1. proper zoning and licensing for farmers who wish to do it; subject to appropriate guarantees made as to non use of fertilisers, chemical use etc. They will pay an annual fee for this right, let us say 1,000 dollars a year. I do not know how many should be permitted, but if we start at 1,000 people, that would be a 1 million dollars straight up (money in to the treasury). They in turn, will only be allowed to sell to registered vendors, of which more below.

    2. laws regulating the amount that can be carried for personal possession. Carrying it will be permitted, and it will only be allowed to be used in certain ‘coffee’ shops, at home and NOT in a public street or on the block. Obviously if you are in the countryside, a slightly more relaxed approach could be taken. Each user will have to pay for a license, annually of say $150. I think if people knew they could have a smoke legitimately without hassle from the authorities, they will pay this. If we assume 10,000 locally, who purchase one (not including money from fines) that would be 1.5 million EC in. (2.5 million in so far)

    These coffeeshop owners will also pay an annual fee to the treasury, and will be licensed to ensure they only sell to those over 21 and are not intoxicated etc. Any breaches of the code will result in a large fine, and revocation of the license. The license should be granted to those of good standing, and in areas away from schools. Let us say we have 100 licences to start with nationally, selling at $10,000 – that’s one million EC into the treasury. Think of all the other money coming in via shop refurbishment, legal fees, drinks purchases etc. (3.5 million in so far)

    3. You then start charging tourists $100 EC for a week’s permit. This allows them to go to the coffeeshops. Given how popular amsterdam is, USA now on the bandwagon, I would imagine the take up would be large. Official 2014 flight arrivals alone were 338,158. Let us assume just 10% of the existing arrivals bought a license (more would choose St Lucia as a destination in all likelihood) that is 33,000 people paying a fee, that would be at least 3.3 million EC into the treasury. You would likely get more in practice, plus you would get fines for those who you catch without a license.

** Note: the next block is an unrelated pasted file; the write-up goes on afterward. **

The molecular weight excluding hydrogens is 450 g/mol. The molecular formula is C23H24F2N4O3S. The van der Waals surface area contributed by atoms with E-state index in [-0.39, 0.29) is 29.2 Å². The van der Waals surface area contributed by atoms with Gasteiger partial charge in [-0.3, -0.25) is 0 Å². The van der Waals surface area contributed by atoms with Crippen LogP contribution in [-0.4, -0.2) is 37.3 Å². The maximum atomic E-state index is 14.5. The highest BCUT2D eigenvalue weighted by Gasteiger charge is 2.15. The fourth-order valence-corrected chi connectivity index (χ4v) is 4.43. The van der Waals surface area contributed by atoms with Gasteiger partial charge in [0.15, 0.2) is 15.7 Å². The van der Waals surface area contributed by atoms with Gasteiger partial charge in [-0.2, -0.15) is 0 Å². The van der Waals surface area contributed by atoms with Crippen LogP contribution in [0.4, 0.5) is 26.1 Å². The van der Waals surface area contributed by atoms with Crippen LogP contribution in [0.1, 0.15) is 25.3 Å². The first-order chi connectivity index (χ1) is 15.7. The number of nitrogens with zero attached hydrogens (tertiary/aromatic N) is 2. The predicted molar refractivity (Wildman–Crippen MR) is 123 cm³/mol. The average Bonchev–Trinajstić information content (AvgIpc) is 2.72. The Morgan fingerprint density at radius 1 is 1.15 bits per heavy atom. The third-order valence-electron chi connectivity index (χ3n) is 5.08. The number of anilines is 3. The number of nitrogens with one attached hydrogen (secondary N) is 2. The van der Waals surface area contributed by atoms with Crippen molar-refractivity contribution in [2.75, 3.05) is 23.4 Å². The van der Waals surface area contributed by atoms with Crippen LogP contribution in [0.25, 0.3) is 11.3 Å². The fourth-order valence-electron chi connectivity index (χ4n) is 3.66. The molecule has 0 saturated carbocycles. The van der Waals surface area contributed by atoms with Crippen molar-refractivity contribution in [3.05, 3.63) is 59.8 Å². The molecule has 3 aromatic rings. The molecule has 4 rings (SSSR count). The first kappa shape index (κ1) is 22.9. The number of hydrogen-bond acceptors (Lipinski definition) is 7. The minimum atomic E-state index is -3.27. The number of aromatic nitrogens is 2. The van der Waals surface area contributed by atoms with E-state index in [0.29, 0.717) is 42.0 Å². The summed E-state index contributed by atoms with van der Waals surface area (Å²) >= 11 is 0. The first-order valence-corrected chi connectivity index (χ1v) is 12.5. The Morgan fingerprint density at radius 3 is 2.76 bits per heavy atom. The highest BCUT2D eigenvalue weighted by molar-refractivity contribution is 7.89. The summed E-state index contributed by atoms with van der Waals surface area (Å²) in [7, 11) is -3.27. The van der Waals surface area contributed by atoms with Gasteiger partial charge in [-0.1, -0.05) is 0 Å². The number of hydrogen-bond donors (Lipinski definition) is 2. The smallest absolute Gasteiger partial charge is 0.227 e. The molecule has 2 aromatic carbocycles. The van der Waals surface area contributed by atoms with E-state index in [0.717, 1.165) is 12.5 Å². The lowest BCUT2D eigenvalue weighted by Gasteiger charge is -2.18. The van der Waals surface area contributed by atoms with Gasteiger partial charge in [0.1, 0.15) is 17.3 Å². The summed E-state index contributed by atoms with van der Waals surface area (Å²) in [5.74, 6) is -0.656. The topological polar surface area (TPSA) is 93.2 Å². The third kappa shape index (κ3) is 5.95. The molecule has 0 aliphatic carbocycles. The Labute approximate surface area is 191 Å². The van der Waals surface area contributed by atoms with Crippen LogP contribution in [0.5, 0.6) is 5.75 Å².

Just on those high level and conservative calculations, I think it would bring in nearly 7 million EC a year. That is just pure taxes from licenses, doesn’t even include the ancillary benefits of more people in work, and the resulting VAT contributions as a result.

    What do people think of this?

  2. The arguments used in both contending views; for and against legalization and decriminalization are both systemic and as such does no justice in addressing the associated social issues… They both sound like the well propagated views that we have heard time and again and almost come off like campaign issues in a political debate…

    History, Culture, Religion, even Horticulture should also become “Integral” to this debate, only then can an “enlightened” discussion be had…

  3. Yeah. Good argument. The writer needs to focus on cigarettes, cigars and alcohol if she wants to focus on a medically and socially destructive drug. These are basically unregulated and the negative consequences of their use are bourn by us all. Fast foods, chemically rich foods and GMOs also warrant a look for negative side effects – obesity and diabetes etc – for which taxpayers foot the bill.
    The writer should note there are many drugs freely available on the shelves of pharmacies that are just as dangerous as cannabis and many drugs being prescribed that are even more dangerous. Many adults are trusted to use these drugs without exposing minors to it.
    Cannabis has much more benefits and is much less dangerous. Truth be told it is already sold widely and almost legally anyway. The main difference of legalisation or decriminalisation – which ever we choose – will be more regulation and diversion of some of the profits into government coffers.